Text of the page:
I’m reading this on my phone presently. I can’t wait to get on the website so I can save all the good information you have given me
Bit Hacking https://medium.com/learningthegoprogramminglanguage/bithackingwithgoe0acee258827
There is no extra 1, but the most significant bit as the “negative/positive” sign flag. If you observe the example:
0b11111111 == 127
...
0b10000011 == 3
0b10000010 == 2
0b10000001 == 1
0b10000000 == 0
0b00000000 == 0
0b00000001 == 1
0b00000010 == 2
0b00000011 == 3
...
0b01111111 == 127
whereas unsigned
is:
0b00000000 == 0
0b00000001 == 1
0b00000010 == 2
0b00000011 == 3
...
0b11111111 == 255
@cherilexvold1974, do you need more clarifications? If the problem is solved, please help us “mark as solved”.
Not totally,but thanks for the comment because it brought me back here. I definitely need to study this further.
My main purpose in beginning this topic is to get answers to any questions I have about the article on Bithacking, which I have not finished reading. So thank you for bringing me back here. I will write a note to come back here the next time I study, hopefully tomorrow, since I have already run over my allotted time today
Studying &= and https://golang.org/ref/spec#Assignments and https://golang.org/ref/spec#Arithmetic_operators
and https://en.wikipedia.org/wiki/Bitwise_operation
I think I missed out the 2 complement part.
Math Operations Problem (2Compliment)
Now, if you follow the current signed number system, you will bump into mathematical operations problem. Take example:
# decimal
15 + (5)
= 15  5
= 10
# binary operations
0b00001111 + 0b10000101
= 0b10010100
= 20 (base 10) # so wrong
So to overcome it, we need to make use of the overflow as @NobbZ explained to represent negative numbers instead. Overflow means: 0b11111111
+ 0b00000001
= 0b00000000
. There’s where the 2 compliments comes in.
To interpret 1 in both signs
+1 == 0b00000001
For 1, you do 2 "stages" compliment by NOTing the positive value then add 1:
NOT 0b00000001 (1st stage)

0b11111110
+ 0b00000001 (2nd stage)

0b11111111 (represent 1)

This way, when we do math operations in binary, we can have an agreeable mathematical operations.
# decimal
1 + (1)
= 1  1
= 0
# binary
0b00000001 + 0b11111111
= (1) 0b00000000
= 0b00000000
= 0 (base 10)
Hence, if we check back out original example again with 2compliment representations:
# decimal
15 + (5)
= 15  5
= 10
# binary operations
0b00001111 + 0b11111011
= (1) 0b00001010
= 10 (base 10) # now it is working fine
Therefore, to make sure we can have a smooth math operations while indicating signed numbers, we 2complement all negative numbers instead. This officially changes the number representations into:
127  0b11111111 > (NOT 0b01111111) + 1 = 0b10000000 + 1 = 0b10000001
...
3  0b10000011 > (NOT 0b00000011) + 1 = 0b11111100 + 1 = 0b11111101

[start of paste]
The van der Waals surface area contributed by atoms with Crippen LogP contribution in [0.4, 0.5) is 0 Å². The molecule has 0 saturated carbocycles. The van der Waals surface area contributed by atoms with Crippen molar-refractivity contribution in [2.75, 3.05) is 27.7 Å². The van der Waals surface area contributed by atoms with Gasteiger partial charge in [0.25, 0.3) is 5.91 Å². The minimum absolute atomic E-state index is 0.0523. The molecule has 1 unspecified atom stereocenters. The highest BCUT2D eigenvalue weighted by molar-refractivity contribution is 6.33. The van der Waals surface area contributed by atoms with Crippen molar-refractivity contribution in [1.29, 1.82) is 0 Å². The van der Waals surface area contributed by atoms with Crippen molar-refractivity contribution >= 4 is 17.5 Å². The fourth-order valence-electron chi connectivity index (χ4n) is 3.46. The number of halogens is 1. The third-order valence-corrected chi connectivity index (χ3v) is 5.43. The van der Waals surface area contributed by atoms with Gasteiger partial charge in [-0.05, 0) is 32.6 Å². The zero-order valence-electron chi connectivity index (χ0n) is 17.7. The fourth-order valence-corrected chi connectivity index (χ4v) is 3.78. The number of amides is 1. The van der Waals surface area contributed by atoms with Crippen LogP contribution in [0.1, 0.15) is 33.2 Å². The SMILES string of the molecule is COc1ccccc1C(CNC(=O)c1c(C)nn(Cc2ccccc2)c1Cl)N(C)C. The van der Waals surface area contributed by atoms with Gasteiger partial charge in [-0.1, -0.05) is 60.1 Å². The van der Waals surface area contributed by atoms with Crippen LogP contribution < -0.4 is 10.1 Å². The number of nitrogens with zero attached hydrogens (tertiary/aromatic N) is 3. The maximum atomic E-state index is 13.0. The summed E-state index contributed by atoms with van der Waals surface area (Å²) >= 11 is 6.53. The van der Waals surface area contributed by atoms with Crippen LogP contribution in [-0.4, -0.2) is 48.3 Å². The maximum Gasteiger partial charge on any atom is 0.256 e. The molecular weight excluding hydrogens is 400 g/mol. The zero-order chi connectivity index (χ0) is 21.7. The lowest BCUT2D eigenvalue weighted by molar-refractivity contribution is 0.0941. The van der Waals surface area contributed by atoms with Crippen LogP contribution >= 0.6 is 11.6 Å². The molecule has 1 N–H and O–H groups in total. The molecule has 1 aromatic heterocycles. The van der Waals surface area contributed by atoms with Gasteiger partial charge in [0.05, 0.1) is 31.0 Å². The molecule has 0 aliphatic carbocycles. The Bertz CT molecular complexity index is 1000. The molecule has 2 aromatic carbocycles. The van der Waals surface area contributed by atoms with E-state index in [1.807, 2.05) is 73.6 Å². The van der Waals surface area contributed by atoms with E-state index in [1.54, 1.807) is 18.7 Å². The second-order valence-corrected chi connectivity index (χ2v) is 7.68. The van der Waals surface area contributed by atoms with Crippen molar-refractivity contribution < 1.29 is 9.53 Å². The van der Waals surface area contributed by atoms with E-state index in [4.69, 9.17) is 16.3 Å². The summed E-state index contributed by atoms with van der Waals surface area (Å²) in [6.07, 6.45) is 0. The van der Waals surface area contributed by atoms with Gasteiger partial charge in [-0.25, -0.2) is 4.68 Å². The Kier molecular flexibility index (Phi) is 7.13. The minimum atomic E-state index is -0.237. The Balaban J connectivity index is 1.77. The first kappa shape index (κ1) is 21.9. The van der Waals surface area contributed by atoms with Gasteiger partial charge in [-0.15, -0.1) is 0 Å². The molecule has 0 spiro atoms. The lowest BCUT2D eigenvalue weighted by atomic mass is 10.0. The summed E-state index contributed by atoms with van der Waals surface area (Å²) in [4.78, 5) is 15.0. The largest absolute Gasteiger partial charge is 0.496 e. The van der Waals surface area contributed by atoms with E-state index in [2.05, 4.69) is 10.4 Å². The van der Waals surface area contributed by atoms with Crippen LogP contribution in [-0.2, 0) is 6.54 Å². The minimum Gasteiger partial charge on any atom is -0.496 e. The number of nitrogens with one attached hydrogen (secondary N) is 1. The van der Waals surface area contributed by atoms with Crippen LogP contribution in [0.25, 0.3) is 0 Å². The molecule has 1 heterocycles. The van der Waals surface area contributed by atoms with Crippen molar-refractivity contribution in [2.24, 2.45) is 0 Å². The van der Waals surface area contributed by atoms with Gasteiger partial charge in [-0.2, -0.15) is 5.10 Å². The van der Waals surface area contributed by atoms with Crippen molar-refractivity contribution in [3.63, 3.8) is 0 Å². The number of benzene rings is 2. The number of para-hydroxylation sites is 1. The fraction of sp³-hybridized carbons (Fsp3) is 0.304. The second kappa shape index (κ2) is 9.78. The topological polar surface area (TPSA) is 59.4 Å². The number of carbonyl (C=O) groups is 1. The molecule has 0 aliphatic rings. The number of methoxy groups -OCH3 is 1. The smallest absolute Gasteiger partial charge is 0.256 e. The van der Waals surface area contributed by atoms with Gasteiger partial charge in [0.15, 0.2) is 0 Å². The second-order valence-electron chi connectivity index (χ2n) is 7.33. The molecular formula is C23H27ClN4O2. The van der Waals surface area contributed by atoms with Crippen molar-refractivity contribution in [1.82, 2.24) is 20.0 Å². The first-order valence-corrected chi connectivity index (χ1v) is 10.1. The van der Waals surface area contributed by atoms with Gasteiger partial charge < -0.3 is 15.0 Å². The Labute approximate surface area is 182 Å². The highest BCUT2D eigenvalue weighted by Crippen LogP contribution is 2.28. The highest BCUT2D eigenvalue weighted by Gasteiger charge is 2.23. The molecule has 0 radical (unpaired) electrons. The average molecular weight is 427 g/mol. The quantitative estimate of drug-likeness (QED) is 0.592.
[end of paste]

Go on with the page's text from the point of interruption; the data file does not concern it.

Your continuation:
2  0b10000010 > (NOT 0b00000010) + 1 = 0b11111101 + 1 = 0b11111110
1  0b10000011 > (NOT 0b00000001) + 1 = 0b11111110 + 1 = 0b11111111
128  0b10000000 > (NOT 0b10000000) + 1 = 0b01111111 + 1 = 0b10000000
0  0b00000000
1  0b00000001
2  0b00000010
3  0b00000011
...
127  0b01111111
That’s why in signed integer, you get extra 1 element (e.g. 8bit has [128, 127]
) on the negative side.
@hollowaykeanho, did you just shorten a 1.5 hours lectures into a single post?
Give @cherilexvold1974 a break.
This chart is very helpful.
Studying this example led me to a review of binary addition. I am confounded by
1111 + 0101. Don’t laugh, computer whizzez. I haven’t studied this since grade school. I don’t need simply the answer, but an explanation of the process, if you might be so humble.
Out of time, darn.
In number base system, base number represents the max numbers to overflow. Example:
// Base 10
1
+ 9

10 // becomes 2 digits

// Base 8
1
+ 7

10 // becomes 2 digits

// Base 5
1
+ 4

10 // becomes 2 digits

// Base 2
1
+ 1

10 // becomes 2 digits

So, when given 0b00001111 + 0b10000101
, on base2
, you overflow the addition when it hits 2
:
+ 1111 // overflow
0b00001111 // 0b represent base2, with value: 00001111
+0b10000101

0b10010100

This works for all base numbers, as long as you hits the base numbers (max digits to overflow) like:

base5
is5

base7
is7

base8
(octet) is8

base10
(decimal) is10

base16
(hexadecimal) is16

base256
(Duocentehexaquinquagesimal) is256
or 2 hexadecimal or 1 byte (e.g.0xFF
)
Similarly, for subtraction, the maximum amount of borrow is the base number. E.g:
 1111 1 // borrow from
+ 2222 2 // borrow to
0b10000101
0b00001011

0b01111010

We rarely do division or multiplication in other base numbers as they are very complex to comprehend for a lot of people. For those, there are 2 choices:
 Master your base number system comprehension (e.g. https://www.basicmathematics.com/multiplicationinbasetwo.html)
 convert back to
base10
, operate, then convert back to its base number.
Be careful. As he mentioned in the 2Complement part:
The correct negative numbers representations should be the 2Complement version, as in: